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Hepp hosts FOX 29’s Good Day Philadelphia. In 2018, Hepp was told by coworkers that her photograph was making its way around the internet. The image depicts Hepp in a convenience store, smiling, and was taken without Hepp’s knowledge or consent. She never authorized the image to be used in online advertisements. Hepp alleged each use violated her right of publicity under Pennsylvania law. A dating app advertisement featuring the picture appeared on Facebook. A Reddit thread linked to an Imgur post of the photo. Hepp sued, citing 42 PA. CONS. STAT. 8316, and common law. The district court dismissed Hepp’s case, holding that the companies were entitled to immunity under the Communications Decency Act of 1996, which bars many claims against internet service providers, 47 U.S.C. 230(c). The Third Circuit reversed, citing an exclusion in 230(e)(2) limitation for “any law pertaining to intellectual property.” Hepp’s claims are encompassed within the intellectual property exclusion. View "Hepp v. Facebook" on Justia Law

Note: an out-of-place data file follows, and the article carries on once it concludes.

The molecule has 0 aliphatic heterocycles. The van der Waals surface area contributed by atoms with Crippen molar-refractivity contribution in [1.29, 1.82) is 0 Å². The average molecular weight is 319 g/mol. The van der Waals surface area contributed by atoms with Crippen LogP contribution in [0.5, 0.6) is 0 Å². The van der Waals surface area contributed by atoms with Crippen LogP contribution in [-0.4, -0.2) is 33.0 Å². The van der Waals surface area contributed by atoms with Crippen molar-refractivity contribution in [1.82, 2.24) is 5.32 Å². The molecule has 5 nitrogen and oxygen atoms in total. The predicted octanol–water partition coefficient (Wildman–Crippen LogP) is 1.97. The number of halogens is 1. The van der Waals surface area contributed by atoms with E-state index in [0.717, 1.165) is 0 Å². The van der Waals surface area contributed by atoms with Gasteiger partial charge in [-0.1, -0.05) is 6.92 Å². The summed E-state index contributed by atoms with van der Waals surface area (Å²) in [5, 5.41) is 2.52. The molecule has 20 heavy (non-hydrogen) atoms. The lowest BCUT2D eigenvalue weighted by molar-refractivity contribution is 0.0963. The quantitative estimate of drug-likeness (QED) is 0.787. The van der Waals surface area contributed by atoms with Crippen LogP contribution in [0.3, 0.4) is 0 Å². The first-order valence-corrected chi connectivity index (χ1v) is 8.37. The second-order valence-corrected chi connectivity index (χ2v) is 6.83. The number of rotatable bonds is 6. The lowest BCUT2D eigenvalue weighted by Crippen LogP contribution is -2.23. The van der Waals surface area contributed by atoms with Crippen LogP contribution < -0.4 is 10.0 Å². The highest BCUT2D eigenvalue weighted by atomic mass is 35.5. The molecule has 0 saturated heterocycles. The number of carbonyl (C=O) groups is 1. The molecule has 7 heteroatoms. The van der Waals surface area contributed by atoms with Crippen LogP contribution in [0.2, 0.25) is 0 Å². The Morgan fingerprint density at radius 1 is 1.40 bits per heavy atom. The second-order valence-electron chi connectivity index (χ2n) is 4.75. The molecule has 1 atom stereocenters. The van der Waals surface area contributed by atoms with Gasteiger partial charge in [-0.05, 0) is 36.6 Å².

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The Second Circuit vacated its previous opinion and filed an amended opinion in its place.Plaintiff and Church United filed suit against Vimeo, alleging that the company discriminated against them by deleting Church United’s account from its online video hosting platform. Plaintiffs claimed that Vimeo discriminated against them based on sexual orientation and religion under federal and state law. The district court concluded that Vimeo deleted Church United's account because of its violation of one of Vimeo's published content policies barring the promotion of sexual orientation change efforts (SOCE) on its platform.The court agreed with the district court that Section 230(c)(2) of the Communications Decency Act protects Vimeo from this suit and that plaintiffs have failed to state a claim for relief. In this case, plaintiffs argue that Vimeo demonstrated bad faith by discriminating against them based on their religion and sexual orientation, which they term "former" homosexuality; deleting Church United's entire account, as opposed to only the videos at issue; and permitting other videos with titles referring to homosexuality to remain on the website. However, the court concluded that plaintiffs' conclusory allegations are insufficient to raise a plausible inference of bad faith sufficient to survive a motion to dismiss. The court explained that Vimeo removed plaintiffs' account for expressing pro-SOCE views which it in good faith considers objectionable, and plaintiffs, while implicitly acknowledging that their content violated Vimeo's Terms of Service, nevertheless ignored Vimeo's notice of violation, resulting in Vimeo deleting their account.Plaintiffs have also failed to state a claim under either the New York Sexual Orientation Non-Discrimination Act or the California Unruh Act. Because plaintiffs make no allegation suggesting that Vimeo removed their content for any reason other than this violation of the Terms of Service, plaintiffs' allegations lack the substance required to support an inference of discriminatory intent. View "Domen v. Vimeo, Inc." on Justia Law